chapter  13
16 Pages


Whatever the means used to gain knowledge of the world, whether it be the sense organs or thinking, the problem is that knowledge has to fulfil certain conditions in order to lead to what Freud calls consciousness – that is to say, it has to acquire the characteristics of a form that is perceptible to consciousness. However psychical it may be, consciousness is nonetheless looked on by Freud as a ‘sense organ for the apprehension of psychical qualities’ (Freud, 1900: 574). The subject is far from being simple, for excitatory material ‘flows’,he continues, ‘into the Cs. sense organ from the Pcpt. system,whose excitation . . . is probably submitted to a fresh revision before it becomes a conscious sensation, and from the interior of the apparatus itself, whose quantitative processes are felt qualitatively in the pleasure-unpleasure series when, subject to certain modifications, they make their way to consciousness’ (p. 616). In both cases there is a transformation of the initial product; the unknowable is generated at all levels:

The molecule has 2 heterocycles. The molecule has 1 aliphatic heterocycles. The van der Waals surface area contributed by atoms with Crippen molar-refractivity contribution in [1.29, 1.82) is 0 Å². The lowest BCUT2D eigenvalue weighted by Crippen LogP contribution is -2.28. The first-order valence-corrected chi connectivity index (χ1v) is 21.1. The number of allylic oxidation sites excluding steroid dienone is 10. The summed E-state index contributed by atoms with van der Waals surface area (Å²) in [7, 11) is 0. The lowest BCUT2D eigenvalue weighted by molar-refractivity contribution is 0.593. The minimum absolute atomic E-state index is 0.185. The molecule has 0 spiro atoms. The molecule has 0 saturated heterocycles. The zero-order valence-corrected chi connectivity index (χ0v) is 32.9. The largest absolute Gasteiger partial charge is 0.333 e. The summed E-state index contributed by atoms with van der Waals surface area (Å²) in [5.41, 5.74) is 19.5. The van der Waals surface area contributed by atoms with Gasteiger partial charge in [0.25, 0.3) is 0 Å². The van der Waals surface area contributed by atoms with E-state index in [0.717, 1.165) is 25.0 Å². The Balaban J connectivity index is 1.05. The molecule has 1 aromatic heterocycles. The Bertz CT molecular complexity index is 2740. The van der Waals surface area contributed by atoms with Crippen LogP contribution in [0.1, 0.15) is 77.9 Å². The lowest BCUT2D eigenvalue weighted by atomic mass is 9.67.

In its innermost nature it is as much unknown to us as the reality of the external world, and it is as incompletely presented by the data of consciousness as is the external world by the communication of our senses organs.